This also highlights another problem: unless you're near retirement, 1/3rd bonds is excessive.  You want mostly equities, not as much in bonds.  You can see this in target date funds, which hold only about 1/10th in bonds for those far from retirement.

I'd suggest you shift to the S&P 500 index for two reasons.  One being you can save on expense ratio, even if 0.06% is the only option in your retirement plan.  And second, it will get rid of the 1/3rd bond allocation you hold right now.  If balanced funds were the only way you can stomach the market, then they might have a place in your portfolio.

FIRERoad

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Re: What is a reasonable expense ratio for a fund today?
« Reply #5 on: May 24, 2018, 06:24:03 AM »
Re: What is the new low
Plenty of passive index funds from several brokers are at or below 0.05%.  'Balanced Funds' (those that include bonds and adjust based on your age) are in the 0.1-0.18% range. Thank you.  I guess I don't remember the passive funds being this low but good to know these are the new lows.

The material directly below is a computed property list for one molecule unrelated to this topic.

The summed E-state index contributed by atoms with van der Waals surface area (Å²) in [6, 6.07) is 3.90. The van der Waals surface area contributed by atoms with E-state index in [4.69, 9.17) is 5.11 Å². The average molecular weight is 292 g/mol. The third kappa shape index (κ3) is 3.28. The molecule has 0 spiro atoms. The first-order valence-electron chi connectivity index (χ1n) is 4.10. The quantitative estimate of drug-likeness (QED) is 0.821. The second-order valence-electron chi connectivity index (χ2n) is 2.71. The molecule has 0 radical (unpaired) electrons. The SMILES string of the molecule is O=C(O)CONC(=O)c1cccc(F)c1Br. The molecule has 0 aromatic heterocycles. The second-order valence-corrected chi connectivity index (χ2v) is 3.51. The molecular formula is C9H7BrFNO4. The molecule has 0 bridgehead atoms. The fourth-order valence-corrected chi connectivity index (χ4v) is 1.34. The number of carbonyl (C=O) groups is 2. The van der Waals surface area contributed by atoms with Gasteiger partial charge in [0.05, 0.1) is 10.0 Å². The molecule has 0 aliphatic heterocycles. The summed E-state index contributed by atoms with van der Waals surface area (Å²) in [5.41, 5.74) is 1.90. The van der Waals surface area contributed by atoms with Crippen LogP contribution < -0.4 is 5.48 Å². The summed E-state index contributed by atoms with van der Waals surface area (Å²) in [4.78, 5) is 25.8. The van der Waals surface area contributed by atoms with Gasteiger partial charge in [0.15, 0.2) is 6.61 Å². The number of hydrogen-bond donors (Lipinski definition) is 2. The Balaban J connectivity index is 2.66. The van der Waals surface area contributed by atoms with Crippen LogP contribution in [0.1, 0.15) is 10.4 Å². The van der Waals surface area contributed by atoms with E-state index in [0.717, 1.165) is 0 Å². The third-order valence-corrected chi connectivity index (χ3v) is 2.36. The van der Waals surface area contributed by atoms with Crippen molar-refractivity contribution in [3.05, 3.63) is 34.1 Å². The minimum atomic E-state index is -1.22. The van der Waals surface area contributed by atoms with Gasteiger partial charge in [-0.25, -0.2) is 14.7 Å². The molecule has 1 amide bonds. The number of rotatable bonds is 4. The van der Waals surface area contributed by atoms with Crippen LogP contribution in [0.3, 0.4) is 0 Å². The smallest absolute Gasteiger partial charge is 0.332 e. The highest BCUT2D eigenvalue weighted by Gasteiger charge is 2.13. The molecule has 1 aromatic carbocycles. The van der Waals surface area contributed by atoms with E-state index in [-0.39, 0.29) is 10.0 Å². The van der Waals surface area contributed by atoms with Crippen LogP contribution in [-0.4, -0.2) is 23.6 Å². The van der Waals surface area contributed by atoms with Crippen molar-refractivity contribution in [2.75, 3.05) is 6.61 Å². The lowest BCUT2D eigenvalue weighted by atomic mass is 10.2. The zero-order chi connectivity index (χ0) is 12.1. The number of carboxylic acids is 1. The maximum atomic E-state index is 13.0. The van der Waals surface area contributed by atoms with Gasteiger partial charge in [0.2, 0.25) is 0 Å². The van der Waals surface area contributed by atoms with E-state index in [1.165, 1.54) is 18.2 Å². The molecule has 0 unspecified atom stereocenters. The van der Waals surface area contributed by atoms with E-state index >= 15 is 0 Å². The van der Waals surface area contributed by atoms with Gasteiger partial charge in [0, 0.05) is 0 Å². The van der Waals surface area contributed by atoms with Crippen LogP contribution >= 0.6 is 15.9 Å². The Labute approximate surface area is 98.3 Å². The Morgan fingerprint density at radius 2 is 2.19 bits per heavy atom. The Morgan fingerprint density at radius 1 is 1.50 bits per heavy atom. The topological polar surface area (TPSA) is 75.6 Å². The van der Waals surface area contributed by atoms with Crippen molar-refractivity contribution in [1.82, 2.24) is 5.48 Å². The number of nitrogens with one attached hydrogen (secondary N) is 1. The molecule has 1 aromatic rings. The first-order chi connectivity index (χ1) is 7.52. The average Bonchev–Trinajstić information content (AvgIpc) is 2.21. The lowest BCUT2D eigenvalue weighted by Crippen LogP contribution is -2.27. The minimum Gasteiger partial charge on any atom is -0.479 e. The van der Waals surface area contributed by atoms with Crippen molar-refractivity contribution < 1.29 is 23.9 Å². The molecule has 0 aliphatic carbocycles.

re: Would it be worth switching?
Consider the cost and the service to answer that question.  For cost - at 0.05%, every $100,000 invested has $50 in fees per year.  At 0.15 it's $150.  Is $100 every year per $100k worth it to switch?  Maybe not if your balance is $3,000 ($1.50 saved).  Definitely yes if your balance is $600,000 ($600 saved/yr).  Service: are you happy with what you have and is it worth the cost (Fees) you pay?  I guess I can say it has been worth it to me the past few years as I kind of have just "set it and forget it" on retirement accounts and have focused on saving cash and paying off the house.  The pre-tax accounts are over $100k and will be aggressively funded the next few years so the fees will start adding up and I want to take a little more active approach at tracking and re-balancing.

re: Should I choose lower expense and simpler SP500 fund?
What does your Asset Allocation look like?  What do you want to be invested *in*?  hint, look to your Investor Policy Statement (or create one if you don't have one). I chose this fund over the target funds or all stocks index funds after a bit of recovery from 08.  Working in the automotive industry, seeing the volatility in employment, markets,  and knowing I don't want to work full time until traditional retirement age was my logic in making this choice.  But I am debating going a little more risky the next few years and as I partially retire and reduce my costs and increase my comfort level with my financial situation. Either way, I can still lower my expense.  I can go all in to the S&P500 fund or I see NT also offers a low cost bond index fund which I can use to recreate the balanced fund allocation between these two and just re-balance it myself.